27 Ekim 2011 Perşembe

nomad? no strings attached?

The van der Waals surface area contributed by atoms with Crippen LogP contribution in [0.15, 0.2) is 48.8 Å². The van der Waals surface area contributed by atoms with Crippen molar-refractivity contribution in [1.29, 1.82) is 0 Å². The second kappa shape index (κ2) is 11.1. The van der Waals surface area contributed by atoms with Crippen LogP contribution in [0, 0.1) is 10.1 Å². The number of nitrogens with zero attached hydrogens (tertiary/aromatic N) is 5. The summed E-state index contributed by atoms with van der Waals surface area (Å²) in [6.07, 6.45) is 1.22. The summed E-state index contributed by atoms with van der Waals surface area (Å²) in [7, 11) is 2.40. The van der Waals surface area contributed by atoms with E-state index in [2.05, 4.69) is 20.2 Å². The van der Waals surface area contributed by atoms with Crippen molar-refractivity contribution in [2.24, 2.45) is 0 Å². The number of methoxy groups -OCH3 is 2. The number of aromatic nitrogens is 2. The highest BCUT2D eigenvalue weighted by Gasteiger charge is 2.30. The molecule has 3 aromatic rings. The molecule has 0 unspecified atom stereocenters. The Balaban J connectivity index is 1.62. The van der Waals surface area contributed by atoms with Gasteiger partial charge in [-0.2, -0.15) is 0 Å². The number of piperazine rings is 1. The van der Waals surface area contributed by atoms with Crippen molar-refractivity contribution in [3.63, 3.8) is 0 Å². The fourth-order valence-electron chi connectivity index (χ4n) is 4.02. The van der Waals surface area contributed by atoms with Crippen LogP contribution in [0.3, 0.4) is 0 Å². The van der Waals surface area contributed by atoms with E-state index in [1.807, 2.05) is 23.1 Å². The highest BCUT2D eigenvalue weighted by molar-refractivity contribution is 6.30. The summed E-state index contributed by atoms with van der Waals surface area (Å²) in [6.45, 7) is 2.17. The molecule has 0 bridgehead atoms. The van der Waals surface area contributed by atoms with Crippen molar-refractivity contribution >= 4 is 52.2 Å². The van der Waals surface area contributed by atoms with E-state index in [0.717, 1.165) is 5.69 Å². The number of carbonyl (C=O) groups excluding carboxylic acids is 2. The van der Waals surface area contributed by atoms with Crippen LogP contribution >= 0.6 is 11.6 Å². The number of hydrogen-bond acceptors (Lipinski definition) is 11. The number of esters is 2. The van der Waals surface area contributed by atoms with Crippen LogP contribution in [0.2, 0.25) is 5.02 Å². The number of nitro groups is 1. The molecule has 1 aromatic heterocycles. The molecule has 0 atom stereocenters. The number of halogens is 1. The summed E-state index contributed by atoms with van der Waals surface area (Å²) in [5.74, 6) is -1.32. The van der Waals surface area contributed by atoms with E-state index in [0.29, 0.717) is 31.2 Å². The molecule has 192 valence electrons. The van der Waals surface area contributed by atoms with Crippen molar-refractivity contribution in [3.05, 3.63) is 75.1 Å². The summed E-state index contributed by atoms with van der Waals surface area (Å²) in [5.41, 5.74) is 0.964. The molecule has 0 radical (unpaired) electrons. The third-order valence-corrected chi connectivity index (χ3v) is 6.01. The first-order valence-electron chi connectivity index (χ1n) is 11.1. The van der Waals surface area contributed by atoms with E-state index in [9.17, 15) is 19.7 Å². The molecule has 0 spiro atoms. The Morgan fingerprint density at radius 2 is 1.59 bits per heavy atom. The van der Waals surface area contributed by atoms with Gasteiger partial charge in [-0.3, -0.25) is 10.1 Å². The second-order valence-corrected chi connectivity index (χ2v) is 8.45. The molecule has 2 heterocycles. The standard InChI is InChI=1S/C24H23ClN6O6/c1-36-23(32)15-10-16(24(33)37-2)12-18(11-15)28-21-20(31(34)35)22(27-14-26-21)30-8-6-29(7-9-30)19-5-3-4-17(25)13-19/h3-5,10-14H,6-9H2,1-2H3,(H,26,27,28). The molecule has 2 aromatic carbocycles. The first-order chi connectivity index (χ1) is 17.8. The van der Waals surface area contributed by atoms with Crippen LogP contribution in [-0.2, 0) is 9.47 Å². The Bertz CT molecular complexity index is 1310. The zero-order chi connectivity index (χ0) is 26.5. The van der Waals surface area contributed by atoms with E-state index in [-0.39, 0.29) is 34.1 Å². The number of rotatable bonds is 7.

"The information age whets our appetite for the exploration of the unknown. As inquisitive social beings and natural explorers of the universe, we are standing at a new threshold of curiosity and movement. We are poised for more than sharing ideas over vast distances; we are ready physically to actualize these explorations. Historic examples of mobile architecture describe a preindustrial world not bound to place but possessed by an ideology of itinerant and nomadic responses to permanence. According to biblical history, over four thousand years ago Noah was called by God to build an ark capable of transporting the natural world and its creatures to safety when the apocalypse struck. This may have been the first portable and relocatable structures whose purpose was self - sufficient housing. Nomadic cultures moved about for varied reasons: locating migrant food sources, adapting to changing climatic conditions, trading goods, finding communal protection, and searching for the unknown. Of these regionally disparate cultures, many shared similar challenges in their need to provide shelters that were durable, lightweight, flexible and ultimately transportable by low - tech means. Examples of uniquely formed tensile structures made from taut skins on supporting structures are found in the American Indian tipi, the Mongolian yurt, the Bedouin woven goat - hair "blacktent", and the Basque sheepherder tent/coat". age of nomadism, siegal. http://www.zoulias.com/articles/article018_en.html another view about "urban nomads as astraunauts" Nomads at last Wireless communication is changing the way people work, live, love and relate to places—and each other, says Andreas Kluth (interviewed here) As a word, vision and goal, modern urban nomadism has had the mixed blessing of a premature debut. In the 1960s and 70s Herbert Marshall McLuhan, the most influential media and communications theorist ever, pictured nomads zipping around at great speed, using facilities on the road and all but dispensing with their homes. In the 1980s Jacques Attali, a French economist who was advising president François Mitterrand at the time, used the term to predict an age when rich and uprooted elites would jet around the world in search of fun and opportunity, and poor but equally uprooted workers would migrate in search of a living. In the 1990s Tsugio Makimoto and David Manners jointly wrote the first book with “digital nomad” in the title, adding the bewildering possibilities of the latest gadgets to the vision. The old mental picture of a nomad invariably had him—mostly him, at that time—lugging lots of them. Since these machines, large and small, were portable, people assumed that they also made their owners mobile. Not so. The proper metaphor for somebody who carries portable but unwieldy and cumbersome infrastructure is that of an astronaut rather than a nomad, says Paul Saffo, a trend-watcher in Silicon Valley. Astronauts must bring what they need, including oxygen, because they cannot rely on their environment to provide it. They are both defined and limited by their gear and supplies. Around the turn of the century, as some astronauts, typically executive road warriors, got smarter about packing light, says Mr Saffo, they graduated to an intermediate stage, becoming hermit crabs. These are crustaceans that survive by dragging around a cast-off mollusc shell for protection and shelter. In the metaphorical sense, the shell might be a “carry-on” bag on wheels, stuffed full of cables, discs, dongles, batteries, plugs and paper documents (just in case of disc failure). These hermit crabs strike fear into the hearts of seated airline passengers whenever they board, because their shells invariably bang into innocent shins all the way to their seat. They carry less than astronauts—and are thus more mobile—but are still quite heavily laden with gear, mostly as a safeguard against disasters. Urban nomads have started appearing only in the past few years. Like their antecedents in the desert, they are defined not by what they carry but by what they leave behind, knowing that the environment will provide it. Thus, Bedouins do not carry their own water, because they know where the oases are. Modern nomads carry almost no paper because they access their documents on their laptop computers, mobile phones or online. Increasingly, they don't even bring laptops. Many engineers at Google, the leading internet company and a magnet for nomads, travel with only a BlackBerry, iPhone or other “smart phone”. If ever the need arises for a large keyboard and some earnest typing, they sit down in front of the nearest available computer anywhere in the world, open its web browser and access all their documents online. Even if an urban nomad confines himself to a small perimeter, he nonetheless has a new and surprisingly different relationship to time, to place and to other people. “Permanent connectivity, not motion, is the critical thing,” says Manuel Castells, a sociologist at the Annenberg School for Communication, a part of the University of Southern California, Los Angeles. http://www.economist.com/node/10950394?story_id=10950394&CFID=3120738&CFTOKEN=44167749

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